Last October, Rishi Sunak sat down beside Catherine Poole, a 77-year-old patient at Croydon University hospital, no doubt hoping for a breezy on-camera conversation. When Mr Sunak asked whether staff had looked after her “really nicely”, Ms Poole replied: “They always do. It’s a pity you don’t pay them more.” That sentiment seems to have hardened. Health workers in Britain began their largest strike on Monday and polls showed the public solidly behind them.
The disputes will eventually be settled, but patients will suffer more the longer they go on. Yet it seems that Mr Sunak’s government is in no mood to end the quarrel. That is why Monday’s strike, the biggest in the 75-year history of the NHS, largely affected English health services. Walkouts have been suspended in Scotland and Wales after new pay offers. Ministers need to face up to reality. The NHS in England is in crisis. This might lend weight to the argument that the system is in crying need of correction, yet the health service in England was just reorganised under the Health and Care Act 2022 so that the NHS could plan “integrated” services – reversing a decade of pro-market reforms.
Hugh Alderwick of the Health Foundation wrote perceptively last month that “these changes were introduced under Boris Johnson’s government. Two prime ministers later, Rishi Sunak and his health secretary, Steve Barclay, are emphasising patient choice of provider … to improve the NHS”. The Health Foundation’s polling shows that while public satisfaction in the health system has declined because of waiting times, support for its core principles – free at the point of use, available to everyone and funded by tax – remains as strong as ever.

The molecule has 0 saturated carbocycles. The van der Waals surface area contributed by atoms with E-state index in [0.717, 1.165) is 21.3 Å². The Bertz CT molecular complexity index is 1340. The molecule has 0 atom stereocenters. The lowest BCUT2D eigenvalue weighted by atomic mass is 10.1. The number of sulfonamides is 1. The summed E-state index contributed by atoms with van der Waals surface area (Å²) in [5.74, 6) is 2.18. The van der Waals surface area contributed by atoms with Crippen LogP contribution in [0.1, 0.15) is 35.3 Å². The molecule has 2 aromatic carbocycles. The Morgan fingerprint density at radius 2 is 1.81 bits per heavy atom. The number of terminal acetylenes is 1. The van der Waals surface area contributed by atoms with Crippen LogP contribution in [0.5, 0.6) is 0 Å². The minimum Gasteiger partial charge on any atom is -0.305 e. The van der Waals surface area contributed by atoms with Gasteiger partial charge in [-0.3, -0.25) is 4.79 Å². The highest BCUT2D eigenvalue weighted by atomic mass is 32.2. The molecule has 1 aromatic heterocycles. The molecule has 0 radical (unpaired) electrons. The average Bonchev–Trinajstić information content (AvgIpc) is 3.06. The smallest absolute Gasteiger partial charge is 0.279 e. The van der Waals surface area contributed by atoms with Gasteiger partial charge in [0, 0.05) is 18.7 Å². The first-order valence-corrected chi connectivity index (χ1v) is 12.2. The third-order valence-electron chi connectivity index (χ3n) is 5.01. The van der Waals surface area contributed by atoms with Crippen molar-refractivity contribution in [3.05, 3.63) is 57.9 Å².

This faith in the egalitarian and redistributive health system is being tested by Mr Sunak’s parsimony. Overall health spending will now grow by 1.2% a year in real terms over the next two years – less than in the decade before the pandemic (2% a year) and less than a third of the long term average (3.8%). With the NHS unable to provide comprehensive cover, the private sector is moving in. Last year, in the richest parts of the UK, a quarter of all NHS elective care was being delivered by private providers. In the poorest areas, the proportion is more than a tenth.
If wealthier areas see the biggest reductions in waiting times, then it would be another example of inverse care law – where health provision varies inversely with the need of the population served. Having to wait for care encourages people to try to jump the queue. In his forthcoming book, Shattered Nation, Oxford University’s Danny Dorling calculates that in 1980, about 0.5% of GDP was spent on private health insurance. In 2021 it was more than 2%.
Health spending is rising because we are living longer and there are more people with long-term conditions. It is also going up because medical advances allow us to live healthier and longer lives. Prof Dorling says that from the 1970s to 2015, people in 20 countries had longer life expectancy than Britons. By 2021 that was true in more than 30 nations. He argues that this “disturbing and sudden fall was not due to the pandemic; it was due to austerity”. It makes sense to spend money on things that improve our existence – unless, it seems, you are a Conservative minister.